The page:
The King’s Singers

Dec. 5, Cathe­dral Basil­ica of St. Fran­cis The King’s Singers

Pasatiempo - - PASATIEMPO -

The King’s Singers paid their third visit to town and pre­sented a Christ­mas-themed pro­gram at the Cathe­dral Basil­ica of St. Fran­cis on the cold winter’s night of Dec. 5, cour­tesy of Per­for­mance Santa Fe. The men’s a cap­pella en­sem­ble was founded in 1968 by six high-spir­ited and mu­si­cally ad­ven­tur­ous col­leagues at King’s Col­lege, Cam­bridge. They cre­ated a mod­ern equiv­a­lent of the Co­me­dian Har­monists, a sen­sa­tion­ally pop­u­lar Ger­man sex­tet of the 1920s and ’30s, and set the stage for the flurry of men’s vo­cal cham­ber groups and a cap­pella en­sem­bles that have emerged in the decades since.

Per­son­nel has turned over many times through the years — more than 25 dif­fer­ent singers have been full-fledged mem­bers by now — but the group has main­tained its style stead­fastly, and its per­for­mance stan­dards re­main high. It was sur­pris­ing to note that the long­est serv­ing of the cur­rent singers goes back only to 2004, and four of the six gen­tle­men joined dur­ing the cur­rent decade.

The singers are less re­mark­able for their in­di­vid­ual voices than for the way they work in com­bi­na­tion. As a group, they dis­played con­sid­er­able breadth of tim­bre and shad­ing even while stay­ing within the con­fines of “clas­sic” vo­cal pro­duc­tion: ex­tended vo­cal tech­niques did not fig­ure in this show. Their tun­ing was pure, lend­ing pris­tine bril­liance to Las­sus’ five-part motet Resonet in laudibus (the two coun­tertenors dou­bling the top line); it sim­i­larly un­der­scored the ex­otic modal pro­gres­sions of Tchaikovsky’s “Crown of Roses.” In Holst’s “In the Bleak Mid­win­ter,” they dove­tailed their breath­ing to spin out phrases of ex­traor­di­nary length and mo­men­tum.

In the whole recital the only works per­formed more or less “as writ­ten” were the Las­sus motet and Arvo Pärt’s “Bo­goródit­sye Dyévo,” a char­ac­ter­is­tic work in which the com­poser em­ploys slight ma­te­ri­als to build up a sus­tained cli­mate that many lis­ten­ers find spir­i­tu­ally po­tent. Ev­ery­thing else was given in ar­range­ments, most of which were crafted specif­i­cally to show off The King’s Singers’ par­tic­u­lar abil­i­ties. In a tintinnab­u­lar set, ar­range­ments of “Ding Dong Mer­rily on High” and “Carol of the Bells” (by Robert Rice and Keith Roberts, re­spec­tively) in­vited the singers to evoke the sounds of chimes or a car­il­lon; at mo­ments where they dark­ened their tone, they even took on a marimba-like qual­ity.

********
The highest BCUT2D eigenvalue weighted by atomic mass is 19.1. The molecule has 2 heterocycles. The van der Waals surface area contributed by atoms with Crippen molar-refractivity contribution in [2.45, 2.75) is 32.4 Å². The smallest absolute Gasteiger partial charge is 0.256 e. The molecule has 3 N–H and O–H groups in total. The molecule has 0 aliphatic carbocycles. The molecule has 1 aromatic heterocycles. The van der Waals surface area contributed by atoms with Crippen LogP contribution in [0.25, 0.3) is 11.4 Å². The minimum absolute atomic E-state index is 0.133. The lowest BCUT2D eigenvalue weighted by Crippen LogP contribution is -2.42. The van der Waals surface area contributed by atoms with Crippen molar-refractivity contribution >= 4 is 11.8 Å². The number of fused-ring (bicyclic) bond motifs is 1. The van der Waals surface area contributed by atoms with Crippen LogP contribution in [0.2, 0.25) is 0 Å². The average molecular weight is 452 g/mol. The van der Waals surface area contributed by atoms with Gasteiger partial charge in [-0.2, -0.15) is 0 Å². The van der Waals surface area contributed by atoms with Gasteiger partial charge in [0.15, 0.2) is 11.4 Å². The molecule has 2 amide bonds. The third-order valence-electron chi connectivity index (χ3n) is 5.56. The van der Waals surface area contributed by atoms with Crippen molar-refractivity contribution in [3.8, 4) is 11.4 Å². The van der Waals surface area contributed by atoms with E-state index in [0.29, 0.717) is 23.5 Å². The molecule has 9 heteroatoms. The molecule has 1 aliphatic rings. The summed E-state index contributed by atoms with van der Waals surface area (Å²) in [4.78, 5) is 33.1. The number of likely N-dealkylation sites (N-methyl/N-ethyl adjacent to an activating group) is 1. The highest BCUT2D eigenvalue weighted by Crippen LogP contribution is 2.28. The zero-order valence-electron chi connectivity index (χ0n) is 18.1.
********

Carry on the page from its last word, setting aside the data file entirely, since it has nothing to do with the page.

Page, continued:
Roberts’ ar­range­ment was among the many on the pro­gram that were overly fussy, ob­scur­ing the mu­si­cal essence of the orig­i­nal com­po­si­tion by pil­ing on spe­cial ef­fects. This grew par­tic­u­larly an­noy­ing dur­ing the sec­ond half, which was given over en­tirely to se­lec­tions from the group’s lat­est Christ­mas CD — which they ad­ver­tised in their spo­ken script about three times too many in the course of the evening. Too of­ten the pieces were crushed be­neath clev­er­ness. A wel­come ex­cep­tion was Roberts’ ar­range­ment of the Ralph Blane and Hugh Martin stan­dard “Have Your­self a Merry Lit­tle Christ­mas,” which re­spected the in­her­ent beauty of the song; phrase spilled into phrase in the group’s in­ter­pre­ta­tion, yield­ing an emo­tion­ally com­pelling scene that far sur­passed the du­ti­ful jol­lity of the num­bers that sur­rounded it.

One did re­gret that this year’s in­stall­ment was so light on ac­tual “clas­si­cal mu­sic.” Apart from the Las­sus motet, and ar­guably the Pärt se­lec­tion, it was strictly a pops con­cert. In the course of not quite four min­utes, Las­sus im­parted not only rock-solid coun­ter­point but also tex­tu­ral va­ri­ety, the three-voiced mid­dle sec­tion con­trast­ing with the more ro­bust five parts of the be­gin­ning and end. His work dis­played mu­si­cal in­tegrity that makes the piece still vivid four-and-a-half cen­turies af­ter it was pub­lished. For lovers of clas­si­cal mu­sic, it was the pro­tein in what was oth­er­wise a feast of sweet­meats. — James M. Keller

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